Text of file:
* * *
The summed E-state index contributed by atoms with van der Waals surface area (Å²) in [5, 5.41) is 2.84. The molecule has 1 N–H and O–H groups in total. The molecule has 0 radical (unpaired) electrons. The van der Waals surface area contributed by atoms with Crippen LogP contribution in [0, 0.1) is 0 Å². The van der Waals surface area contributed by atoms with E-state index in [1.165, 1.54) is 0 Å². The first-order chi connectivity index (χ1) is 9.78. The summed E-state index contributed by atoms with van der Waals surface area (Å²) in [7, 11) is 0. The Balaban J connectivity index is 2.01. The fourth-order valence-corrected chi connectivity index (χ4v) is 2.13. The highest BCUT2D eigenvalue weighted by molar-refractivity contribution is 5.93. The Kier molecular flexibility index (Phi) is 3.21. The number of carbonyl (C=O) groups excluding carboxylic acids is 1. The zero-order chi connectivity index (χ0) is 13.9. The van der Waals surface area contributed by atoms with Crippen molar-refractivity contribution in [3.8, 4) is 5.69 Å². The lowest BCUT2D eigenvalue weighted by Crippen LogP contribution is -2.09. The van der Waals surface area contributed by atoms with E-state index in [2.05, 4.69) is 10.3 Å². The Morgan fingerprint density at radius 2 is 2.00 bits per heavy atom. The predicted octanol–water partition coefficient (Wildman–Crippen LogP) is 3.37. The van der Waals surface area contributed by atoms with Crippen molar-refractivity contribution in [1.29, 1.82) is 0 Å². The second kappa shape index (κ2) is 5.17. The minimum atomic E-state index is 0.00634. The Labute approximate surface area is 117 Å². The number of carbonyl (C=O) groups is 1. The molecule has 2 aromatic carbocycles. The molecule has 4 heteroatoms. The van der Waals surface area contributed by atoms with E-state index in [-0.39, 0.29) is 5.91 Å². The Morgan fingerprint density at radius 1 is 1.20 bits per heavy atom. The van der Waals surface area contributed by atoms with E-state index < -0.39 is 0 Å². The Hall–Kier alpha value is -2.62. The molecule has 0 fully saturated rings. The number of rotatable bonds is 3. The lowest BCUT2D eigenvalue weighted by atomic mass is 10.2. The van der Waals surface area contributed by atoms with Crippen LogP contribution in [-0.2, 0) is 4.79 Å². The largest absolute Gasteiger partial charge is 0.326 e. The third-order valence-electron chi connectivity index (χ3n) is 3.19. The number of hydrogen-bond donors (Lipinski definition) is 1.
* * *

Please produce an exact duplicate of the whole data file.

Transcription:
The summed E-state index contributed by atoms with van der Waals surface area (Å²) in [5, 5.41) is 2.84. The molecule has 1 N–H and O–H groups in total. The molecule has 0 radical (unpaired) electrons. The van der Waals surface area contributed by atoms with Crippen LogP contribution in [0, 0.1) is 0 Å². The van der Waals surface area contributed by atoms with E-state index in [1.165, 1.54) is 0 Å². The first-order chi connectivity index (χ1) is 9.78. The summed E-state index contributed by atoms with van der Waals surface area (Å²) in [7, 11) is 0. The Balaban J connectivity index is 2.01. The fourth-order valence-corrected chi connectivity index (χ4v) is 2.13. The highest BCUT2D eigenvalue weighted by molar-refractivity contribution is 5.93. The Kier molecular flexibility index (Phi) is 3.21. The number of carbonyl (C=O) groups excluding carboxylic acids is 1. The zero-order chi connectivity index (χ0) is 13.9. The van der Waals surface area contributed by atoms with Crippen molar-refractivity contribution in [3.8, 4) is 5.69 Å². The lowest BCUT2D eigenvalue weighted by Crippen LogP contribution is -2.09. The van der Waals surface area contributed by atoms with E-state index in [2.05, 4.69) is 10.3 Å². The Morgan fingerprint density at radius 2 is 2.00 bits per heavy atom. The predicted octanol–water partition coefficient (Wildman–Crippen LogP) is 3.37. The van der Waals surface area contributed by atoms with Crippen molar-refractivity contribution in [1.29, 1.82) is 0 Å². The second kappa shape index (κ2) is 5.17. The minimum atomic E-state index is 0.00634. The Labute approximate surface area is 117 Å². The number of carbonyl (C=O) groups is 1. The molecule has 2 aromatic carbocycles. The molecule has 4 heteroatoms. The van der Waals surface area contributed by atoms with E-state index in [-0.39, 0.29) is 5.91 Å². The Morgan fingerprint density at radius 1 is 1.20 bits per heavy atom. The van der Waals surface area contributed by atoms with E-state index < -0.39 is 0 Å². The Hall–Kier alpha value is -2.62. The molecule has 0 fully saturated rings. The number of rotatable bonds is 3. The lowest BCUT2D eigenvalue weighted by atomic mass is 10.2. The van der Waals surface area contributed by atoms with Crippen LogP contribution in [-0.2, 0) is 4.79 Å². The largest absolute Gasteiger partial charge is 0.326 e. The third-order valence-electron chi connectivity index (χ3n) is 3.19. The number of hydrogen-bond donors (Lipinski definition) is 1.